Just in case there are those who haven’t the time to read through the whole thing, this excerpt from a comment of Tantumblogo pretty well sums it up:

    “I think there is one jarring factor that really drives much of the angst among those who love the TLM regarding this situation, and it is this: we have seen thousands of religious orders around the world embrace and proclaim every possible error imaginable, work incredible destruction on souls, and in general wreck consecrated life, and they have gotten away totally scot free, at least as regards any kind of formal response from the Church. And now this one order starts to “drift” always a certain direction, and they are being utterly crushed, the founder kept under lock and key, and even minimal rights of many of its members seeming violated left and right.

    How in heavens can we reconcile this? What are we to think? And if you have been a Catholic who loves the Faith as it has been practiced for centuries, if you love the TLM, and have patiently and meekly requested maybe a Mass here, or a dispensation there, only to meet stone cold rebukes, to see your hopes dashed, to feel outright hostility directed at you from many corners of authority….can you see how folks who may have been treated roughly for years, even decades, might feel this FI matter is rather closely related to how they’ve been treated?

    And that’s a big thing I see missing on Fr. Geiger’s site. He has no sympathy for trads. They are really bad people. Some of the worst, if not the worst. I might be picking up some of the vitriol from the comments there in this assessment, but where is his charity for his brethren who are suffering so terribly in this ordeal? He hasn’t given much indication he’s very concerned about that. It all seems very much about winning his case. I was stunned when he said “I realize we are losing the PR war.” Is that what this is about? Do you know how utterly crushed some of these FFI folks are, and now the FSI, and how really amazingly good they are? I do. I’ve been blessed to know a few. What they are going through, it’s like having a parent or child die, every day, for over a year. If they weren’t so devout, so, I pray, blessed with abundant Grace, they would be lost…”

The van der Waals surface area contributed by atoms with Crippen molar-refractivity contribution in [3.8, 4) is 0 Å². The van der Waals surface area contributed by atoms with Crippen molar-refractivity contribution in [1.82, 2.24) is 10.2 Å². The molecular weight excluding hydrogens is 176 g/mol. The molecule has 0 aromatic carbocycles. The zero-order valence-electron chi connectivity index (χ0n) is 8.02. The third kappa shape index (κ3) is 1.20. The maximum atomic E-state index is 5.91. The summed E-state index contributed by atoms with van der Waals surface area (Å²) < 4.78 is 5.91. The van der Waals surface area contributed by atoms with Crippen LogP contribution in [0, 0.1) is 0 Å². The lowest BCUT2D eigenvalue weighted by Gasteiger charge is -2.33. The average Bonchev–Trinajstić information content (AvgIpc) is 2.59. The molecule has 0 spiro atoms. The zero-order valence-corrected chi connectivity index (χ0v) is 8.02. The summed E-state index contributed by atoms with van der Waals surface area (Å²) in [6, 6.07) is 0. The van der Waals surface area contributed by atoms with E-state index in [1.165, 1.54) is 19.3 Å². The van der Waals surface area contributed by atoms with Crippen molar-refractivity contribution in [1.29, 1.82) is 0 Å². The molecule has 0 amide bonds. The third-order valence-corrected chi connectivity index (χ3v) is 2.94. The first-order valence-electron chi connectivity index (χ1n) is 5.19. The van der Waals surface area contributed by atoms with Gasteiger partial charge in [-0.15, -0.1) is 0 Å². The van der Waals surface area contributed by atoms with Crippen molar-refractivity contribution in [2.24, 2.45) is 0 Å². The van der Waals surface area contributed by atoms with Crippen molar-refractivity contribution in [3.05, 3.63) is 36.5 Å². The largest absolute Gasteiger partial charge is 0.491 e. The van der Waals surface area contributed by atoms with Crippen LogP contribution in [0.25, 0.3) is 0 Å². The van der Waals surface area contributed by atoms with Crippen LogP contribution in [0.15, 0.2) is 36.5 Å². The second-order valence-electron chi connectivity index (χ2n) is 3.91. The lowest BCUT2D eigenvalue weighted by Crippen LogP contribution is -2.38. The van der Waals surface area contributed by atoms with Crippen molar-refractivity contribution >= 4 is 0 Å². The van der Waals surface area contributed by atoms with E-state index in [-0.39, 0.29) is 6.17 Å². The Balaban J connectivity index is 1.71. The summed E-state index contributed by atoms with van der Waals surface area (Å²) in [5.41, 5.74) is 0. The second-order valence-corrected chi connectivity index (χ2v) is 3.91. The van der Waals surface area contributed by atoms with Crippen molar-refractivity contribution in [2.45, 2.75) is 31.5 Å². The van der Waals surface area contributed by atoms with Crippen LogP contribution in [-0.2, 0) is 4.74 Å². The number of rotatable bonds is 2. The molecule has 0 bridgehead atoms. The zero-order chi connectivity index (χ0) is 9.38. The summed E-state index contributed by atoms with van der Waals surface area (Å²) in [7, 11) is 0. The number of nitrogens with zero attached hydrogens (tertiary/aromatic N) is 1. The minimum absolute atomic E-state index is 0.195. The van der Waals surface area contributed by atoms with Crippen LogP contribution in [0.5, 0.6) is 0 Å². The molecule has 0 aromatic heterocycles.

29. mkenny114 says:

    That comment about Fr. Geiger being so convinced of his own righteousness that he’d rather see the order destroyed than be proved wrong really does hit the nail on the head! Another pertinent comment, from the article at Veneremurcernui is this:

    ‘That statement “The life she spoke of was one of alienation, frustration, and unsatisfied desires….” is a brilliant summation of so much of what is wrong with religious life today. So many religious, women religious in particular, are horribly confused as to what their vocation is. They are lost, really. They have been sold a false and wicked bill of goods regarding radical, worldly theories of “empowerment” and what service means, and their orders have suffered death and destruction as a result.’